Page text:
Many GOP lawmakers elected in 2010 would drop out rather than face the prospect of another Democratic president.
Serve under President Hillary Clinton? I’d rather quit.
That’s what a few House Republicans are starting to murmur as the campaign of their presumptive presidential nominee, Donald Trump, sinks into a shambles. The feeling is particularly prevalent among members of the historic class of 2010, many of whom left private life to run for Congress and have spent the last six years blocking President Obama’s agenda.
Rep. Mick Mulvaney said that he, his South Carolina colleague Trey Gowdy, and other members of the class have openly talked about retiring after their next term ends if Clinton wins—not so much because they don’t like her specifically, but because serving as a House Republican under what they see as a third term of the Obama administration would be a thankless job.
“If it’s going to be a frustrating, sometimes meaningless task, there are better things to do,” Mulvaney said. “Trey and I and a lot of other folks who are sort of from our class … we’re sort of waiting to see how the election goes next November.”
The growing frustration of working at cross-purposes with a Democratic president comes as Speaker Paul Ryan prepares this week to unveil the final portions of a five-part House GOP agenda meant to show the public what Congress would do with a Republican in the White House. Ryan has said the agenda is aimed at quelling the criticism from some quarters that congressional Republicans have defined themselves only by what they are against, not by what they would do with the power they have sought.
But that Republican vision would be for naught if Clinton is elected. What’s more, Republican constituents would be frustrated once again by empty promises from their leaders, said one House Republican who took office in 2010 and who requested anonymity so he could discuss his colleagues’ futures frankly. The member said those who first took office in the 112th Congress have spent the last six years showing the American public that they want to stop Obamacare, the Dodd-Frank financial-reform law, and other signature Obama-era policies. Now the public wants to see action, the member said, and action would be nearly impossible if Clinton is elected.
“If that happens, I think where will be a mass exodus,” the member said. “Our class was an unusual class of outsiders. They understand that there’s so much more to life than serving in Congress. And if they have to spend eight years of that life keeping their fingers in the dyke instead of being able to actually create new policies, they’re not going to do it. They’re going to let someone else do it.”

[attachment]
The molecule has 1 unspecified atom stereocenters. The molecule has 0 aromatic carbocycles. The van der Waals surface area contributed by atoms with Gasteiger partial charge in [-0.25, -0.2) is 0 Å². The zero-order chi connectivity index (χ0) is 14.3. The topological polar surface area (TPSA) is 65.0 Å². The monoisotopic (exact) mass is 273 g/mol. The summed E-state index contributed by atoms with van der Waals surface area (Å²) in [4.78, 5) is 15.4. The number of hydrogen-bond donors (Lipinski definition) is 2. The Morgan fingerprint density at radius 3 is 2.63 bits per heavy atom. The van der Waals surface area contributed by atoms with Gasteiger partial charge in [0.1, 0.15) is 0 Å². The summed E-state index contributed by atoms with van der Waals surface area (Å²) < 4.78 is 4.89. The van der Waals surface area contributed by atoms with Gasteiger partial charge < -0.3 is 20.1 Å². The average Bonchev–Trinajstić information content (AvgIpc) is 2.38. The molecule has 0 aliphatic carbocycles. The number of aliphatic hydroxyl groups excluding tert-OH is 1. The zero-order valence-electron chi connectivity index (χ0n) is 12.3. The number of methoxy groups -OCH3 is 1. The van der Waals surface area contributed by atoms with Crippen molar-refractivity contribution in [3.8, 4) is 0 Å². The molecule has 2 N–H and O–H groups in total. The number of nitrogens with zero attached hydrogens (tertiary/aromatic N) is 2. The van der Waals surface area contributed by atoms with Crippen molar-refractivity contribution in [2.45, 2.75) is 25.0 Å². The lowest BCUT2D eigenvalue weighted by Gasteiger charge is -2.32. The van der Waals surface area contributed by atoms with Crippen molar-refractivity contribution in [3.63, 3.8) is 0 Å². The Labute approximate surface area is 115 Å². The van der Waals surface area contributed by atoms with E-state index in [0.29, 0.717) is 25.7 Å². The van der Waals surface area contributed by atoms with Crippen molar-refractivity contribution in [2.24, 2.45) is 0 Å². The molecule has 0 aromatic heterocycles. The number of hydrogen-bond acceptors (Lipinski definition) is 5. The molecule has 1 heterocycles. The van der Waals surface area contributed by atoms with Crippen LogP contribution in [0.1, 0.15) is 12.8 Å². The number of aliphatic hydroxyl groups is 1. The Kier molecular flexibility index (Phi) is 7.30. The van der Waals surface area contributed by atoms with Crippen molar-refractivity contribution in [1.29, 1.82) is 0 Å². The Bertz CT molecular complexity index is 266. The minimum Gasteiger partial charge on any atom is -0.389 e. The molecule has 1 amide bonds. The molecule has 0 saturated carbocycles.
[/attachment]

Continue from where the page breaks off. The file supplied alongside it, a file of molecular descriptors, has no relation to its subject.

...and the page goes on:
Though it was not monolithic, the class of 2010 came to be known as a group of citizen legislators. Many were prompted to run for Congress to serve as a counterweight to the Democratic majorities that supported Obama’s liberal agenda. The class included a roofer, an auctioneer, a pizzeria owner, an NFL player, a Bible-camp director, and a gospel-singing farmer.
The 87 Republicans rode the tea-party wave and knocked then-Speaker Nancy Pelosi from power. Now, there are only 57 left from the 112th Congress. Some have been defeated in primaries or general elections, some retired, some were elected to higher office, and one has died. Twelve more will leave this year, the bulk of them retiring without seeking another office.
Republicans took the Senate, but the presidency has remained an elusive prize. As Trump founders in nationwide polls, members are looking ahead to more of the same. Even so, some members of the class have come to embrace their role as impediments to the Obama agenda, even if they concede that it would be nice to be in the majority for once.
Rep. Paul Gosar of Arizona, a dental surgeon who has become known as one of the most staunch House conservatives, said a Clinton presidency would only strengthen his resolve to stay in Congress.
“It shouldn’t be about pulling teeth, but I don’t mind pulling teeth,” Gosar said. “There’s some people that are frustrated, there’s no doubt. But I think we sit at a pivotal time in our history.”
Rep. Mike Kelly of Pennsylvania, a former used-car salesman, said he understands and shares the frustration of some of his colleagues. But he said there is a lot to be proud of in the House GOP’s blocking of Obama, and he intends to stay around to continue that work if Clinton is elected.
“A lot of them come from the private sector. You start to think, ‘Jeez, I thought it would be easier to work this way,’” Kelly said. “People look and they say we didn’t get much done. Well, we got a lot stopped. … The president’s first two years in office were the most successful two years of a president. Everything he needed or wanted got done. Thank God they stopped where they stopped.”
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